Boozer tries to silence critics

Carlos Boozer started to find an offensive rhythm on Wednesday Brian Babineau/NBAE/Getty Images

PHOENIX -- Contrary to popular belief, Carlos Boozer is not oblivious to everything going on around him. He hears the criticism he has received during his time in Chicago and he doesn't like it, although he doesn't usually talk about it publicly.

But Boozer took a subtle dig at some of his critics after going off for 28 points in the Bulls' 112-106 overtime win over the Phoenix Suns on Wednesday. When it was brought up to Boozer that he really doesn't enjoy talking about himself, he interrupted the question before it could be finished.

"No, I really don't," Boozer said to a reporter. "You all do enough talking about me already."

Then Boozer paused ever so slightly and delivered a playful, yet pointed, jab at some of the people who criticize his game and uttered a word not fit for print.

It was an interesting exchange on a night when the veteran forward admitted that his game was in working order all night. When asked what part of his offensive game he thought was working best, Boozer -- who scored a combined 26 points in the three games before Wednesday -- didn't hesitate.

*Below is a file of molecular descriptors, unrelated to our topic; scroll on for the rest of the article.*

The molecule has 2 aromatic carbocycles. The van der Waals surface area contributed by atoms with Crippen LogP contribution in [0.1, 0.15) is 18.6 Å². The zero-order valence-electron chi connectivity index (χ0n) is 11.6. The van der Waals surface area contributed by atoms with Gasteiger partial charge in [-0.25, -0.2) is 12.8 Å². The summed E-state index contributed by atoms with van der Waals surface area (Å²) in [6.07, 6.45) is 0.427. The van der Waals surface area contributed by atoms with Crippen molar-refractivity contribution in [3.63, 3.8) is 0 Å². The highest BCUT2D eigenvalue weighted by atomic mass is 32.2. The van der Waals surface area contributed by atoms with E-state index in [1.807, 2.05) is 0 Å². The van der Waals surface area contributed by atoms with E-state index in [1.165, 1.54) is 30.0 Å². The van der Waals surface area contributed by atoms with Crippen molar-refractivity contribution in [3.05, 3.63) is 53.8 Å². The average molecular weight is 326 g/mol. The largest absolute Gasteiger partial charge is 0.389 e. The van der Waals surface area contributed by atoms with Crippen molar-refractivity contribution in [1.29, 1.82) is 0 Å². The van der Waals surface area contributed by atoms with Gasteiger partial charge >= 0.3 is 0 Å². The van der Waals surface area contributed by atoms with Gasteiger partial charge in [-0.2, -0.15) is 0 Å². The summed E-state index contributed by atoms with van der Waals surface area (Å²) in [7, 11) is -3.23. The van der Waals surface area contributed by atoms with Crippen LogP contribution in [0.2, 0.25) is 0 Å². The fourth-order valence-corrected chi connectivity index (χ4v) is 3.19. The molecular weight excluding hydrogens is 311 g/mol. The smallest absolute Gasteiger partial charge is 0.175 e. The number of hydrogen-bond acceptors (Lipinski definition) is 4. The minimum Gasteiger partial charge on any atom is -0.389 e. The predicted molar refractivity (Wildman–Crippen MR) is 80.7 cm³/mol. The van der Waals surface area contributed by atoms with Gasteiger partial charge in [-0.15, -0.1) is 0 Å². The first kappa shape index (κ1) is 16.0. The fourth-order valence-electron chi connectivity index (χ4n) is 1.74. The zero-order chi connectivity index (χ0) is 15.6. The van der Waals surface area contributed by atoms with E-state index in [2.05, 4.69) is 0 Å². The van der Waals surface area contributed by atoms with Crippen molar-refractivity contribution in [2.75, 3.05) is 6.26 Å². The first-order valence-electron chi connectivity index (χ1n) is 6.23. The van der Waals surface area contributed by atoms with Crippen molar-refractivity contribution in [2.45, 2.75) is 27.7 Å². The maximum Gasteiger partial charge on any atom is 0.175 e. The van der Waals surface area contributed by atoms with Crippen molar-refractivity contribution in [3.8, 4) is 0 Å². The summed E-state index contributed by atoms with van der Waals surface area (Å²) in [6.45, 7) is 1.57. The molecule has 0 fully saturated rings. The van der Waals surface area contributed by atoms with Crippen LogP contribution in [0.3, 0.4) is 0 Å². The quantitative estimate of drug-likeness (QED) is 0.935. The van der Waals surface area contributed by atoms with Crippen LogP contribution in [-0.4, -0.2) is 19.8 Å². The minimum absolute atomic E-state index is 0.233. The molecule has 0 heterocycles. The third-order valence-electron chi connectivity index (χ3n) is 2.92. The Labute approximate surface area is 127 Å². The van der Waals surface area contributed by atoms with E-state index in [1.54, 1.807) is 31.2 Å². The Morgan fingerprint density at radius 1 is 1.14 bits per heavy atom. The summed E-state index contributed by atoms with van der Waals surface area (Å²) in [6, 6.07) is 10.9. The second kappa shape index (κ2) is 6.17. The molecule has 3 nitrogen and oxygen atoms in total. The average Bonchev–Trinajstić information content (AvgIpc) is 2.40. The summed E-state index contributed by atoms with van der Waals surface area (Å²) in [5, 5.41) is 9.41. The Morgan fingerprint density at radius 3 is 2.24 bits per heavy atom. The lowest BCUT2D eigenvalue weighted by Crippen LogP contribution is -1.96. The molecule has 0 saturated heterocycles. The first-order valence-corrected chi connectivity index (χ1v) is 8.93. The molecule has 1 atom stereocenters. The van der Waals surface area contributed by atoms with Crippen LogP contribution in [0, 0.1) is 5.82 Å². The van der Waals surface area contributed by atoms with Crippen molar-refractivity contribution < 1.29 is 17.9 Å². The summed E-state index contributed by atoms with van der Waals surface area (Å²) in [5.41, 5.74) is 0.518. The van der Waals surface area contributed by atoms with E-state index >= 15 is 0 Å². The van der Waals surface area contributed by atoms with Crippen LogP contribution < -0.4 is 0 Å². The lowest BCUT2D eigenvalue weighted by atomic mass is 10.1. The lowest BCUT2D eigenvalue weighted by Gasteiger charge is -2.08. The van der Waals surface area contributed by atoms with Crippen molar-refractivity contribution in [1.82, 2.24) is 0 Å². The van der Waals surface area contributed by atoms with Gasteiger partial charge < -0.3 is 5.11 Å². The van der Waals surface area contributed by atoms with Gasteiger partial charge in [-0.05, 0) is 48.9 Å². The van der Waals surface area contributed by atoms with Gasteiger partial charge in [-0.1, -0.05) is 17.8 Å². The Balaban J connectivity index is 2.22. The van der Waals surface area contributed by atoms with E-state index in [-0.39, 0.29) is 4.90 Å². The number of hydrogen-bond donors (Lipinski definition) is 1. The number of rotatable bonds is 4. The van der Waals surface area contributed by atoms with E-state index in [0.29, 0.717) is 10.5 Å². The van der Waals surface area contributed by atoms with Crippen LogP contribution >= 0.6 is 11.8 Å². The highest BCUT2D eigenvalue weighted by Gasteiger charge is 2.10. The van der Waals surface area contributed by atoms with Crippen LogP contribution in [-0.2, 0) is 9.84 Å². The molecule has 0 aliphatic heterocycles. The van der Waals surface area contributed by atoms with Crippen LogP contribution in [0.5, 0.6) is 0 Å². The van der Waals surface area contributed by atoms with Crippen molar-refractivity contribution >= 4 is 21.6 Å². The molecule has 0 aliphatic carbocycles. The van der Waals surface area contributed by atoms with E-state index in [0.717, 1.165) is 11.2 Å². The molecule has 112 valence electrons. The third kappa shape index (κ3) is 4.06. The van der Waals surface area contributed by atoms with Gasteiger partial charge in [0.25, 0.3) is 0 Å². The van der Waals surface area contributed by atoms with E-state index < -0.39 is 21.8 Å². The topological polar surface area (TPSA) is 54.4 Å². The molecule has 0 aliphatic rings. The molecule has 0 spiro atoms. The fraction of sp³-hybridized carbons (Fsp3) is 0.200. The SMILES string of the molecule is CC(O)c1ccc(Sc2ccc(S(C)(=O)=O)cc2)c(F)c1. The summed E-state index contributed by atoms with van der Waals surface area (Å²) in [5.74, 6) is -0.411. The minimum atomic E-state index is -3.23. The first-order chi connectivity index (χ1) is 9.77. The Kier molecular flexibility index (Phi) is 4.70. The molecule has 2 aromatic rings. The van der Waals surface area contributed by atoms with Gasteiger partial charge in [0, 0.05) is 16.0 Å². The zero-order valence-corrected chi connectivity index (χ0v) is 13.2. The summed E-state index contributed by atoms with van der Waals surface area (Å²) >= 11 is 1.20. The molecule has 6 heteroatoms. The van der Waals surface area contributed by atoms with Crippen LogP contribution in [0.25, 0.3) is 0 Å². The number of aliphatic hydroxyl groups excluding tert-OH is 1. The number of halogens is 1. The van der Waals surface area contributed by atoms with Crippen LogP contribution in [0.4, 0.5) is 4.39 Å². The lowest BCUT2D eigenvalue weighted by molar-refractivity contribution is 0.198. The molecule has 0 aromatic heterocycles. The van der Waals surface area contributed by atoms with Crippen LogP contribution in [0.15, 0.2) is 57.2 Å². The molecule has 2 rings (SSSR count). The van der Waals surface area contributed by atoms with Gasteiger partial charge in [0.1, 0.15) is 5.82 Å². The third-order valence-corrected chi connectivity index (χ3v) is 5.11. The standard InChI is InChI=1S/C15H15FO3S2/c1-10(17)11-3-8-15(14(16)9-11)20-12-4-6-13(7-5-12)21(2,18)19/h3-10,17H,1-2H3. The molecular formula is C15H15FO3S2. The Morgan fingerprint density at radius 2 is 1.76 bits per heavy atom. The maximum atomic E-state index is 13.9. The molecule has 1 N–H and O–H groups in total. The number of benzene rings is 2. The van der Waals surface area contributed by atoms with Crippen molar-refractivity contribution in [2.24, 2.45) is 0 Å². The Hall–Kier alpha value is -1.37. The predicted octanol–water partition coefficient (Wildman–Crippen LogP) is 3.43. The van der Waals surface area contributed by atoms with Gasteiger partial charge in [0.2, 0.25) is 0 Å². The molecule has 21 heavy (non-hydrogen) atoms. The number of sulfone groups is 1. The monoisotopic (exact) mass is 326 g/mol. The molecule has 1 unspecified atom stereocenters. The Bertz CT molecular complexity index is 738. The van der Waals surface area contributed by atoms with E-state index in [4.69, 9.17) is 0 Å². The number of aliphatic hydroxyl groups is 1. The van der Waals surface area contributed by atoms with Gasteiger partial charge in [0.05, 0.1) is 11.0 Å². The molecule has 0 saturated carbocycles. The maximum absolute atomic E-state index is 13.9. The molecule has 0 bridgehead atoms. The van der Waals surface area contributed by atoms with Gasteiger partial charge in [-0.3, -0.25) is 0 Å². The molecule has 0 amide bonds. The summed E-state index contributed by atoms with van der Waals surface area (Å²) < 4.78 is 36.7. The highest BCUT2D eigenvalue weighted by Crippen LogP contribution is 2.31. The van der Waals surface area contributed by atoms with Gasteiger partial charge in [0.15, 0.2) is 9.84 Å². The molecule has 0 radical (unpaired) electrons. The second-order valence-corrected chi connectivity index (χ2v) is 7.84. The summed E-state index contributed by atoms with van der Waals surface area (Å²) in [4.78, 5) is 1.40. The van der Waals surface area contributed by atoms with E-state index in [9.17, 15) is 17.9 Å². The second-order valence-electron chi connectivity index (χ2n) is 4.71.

"Everything, to be honest," he said. "I played off Rip (Hamilton), he got me going on the corner pass into the post. Kirk (Hinrich) did a great job of throwing pocket passes to me (so I was) getting some open jump shots, and I was aggressive. I felt like I had everything. I even made my free throws tonight. It felt good."

It had to feel good for Boozer given his early season struggles. It also had to feel good for Bulls head coach Tom Thibodeau, who stayed in Boozer's corner while criticism poured down on him.

Why was Thibodeau always convinced that Boozer would come around offensively?

"His career," Thibodeau said. "It's not like you don't know. In the end you basically know where he's going to end up. I thought the last game he started to find some offensive rhythm. I thought he started this game very aggressively, I thought he played well throughout. You know what he's going to give you."

Thibodeau has been cautious to criticize Boozer publicly because he understands how fragile the big man's psyche can be at times. He's always much quicker with praise -- and that was the case again on Wednesday. Only this time it was warranted.

"A lot of plays are called for him," Thibodeau said. "This is the thing that he probably doesn't get enough credit for -- if a play is called for him it doesn't necessarily mean it's his shot. It's his play, his responsibility is to make the right play. So if a second defender comes he has to hit the open man which he always does. If you hit Carlos, you cut and you're open, he's going to hit you with the pass. So he plays the right way and he doesn't press. No matter if things aren't going his way, the next day he comes in and works on his game, gets ready for the next game."

That attitude paid off in a big way for Boozer and the Bulls Wednesday night. If he can continue to play the way he did against the Suns, he won't mind discussing what the analysts say about his game.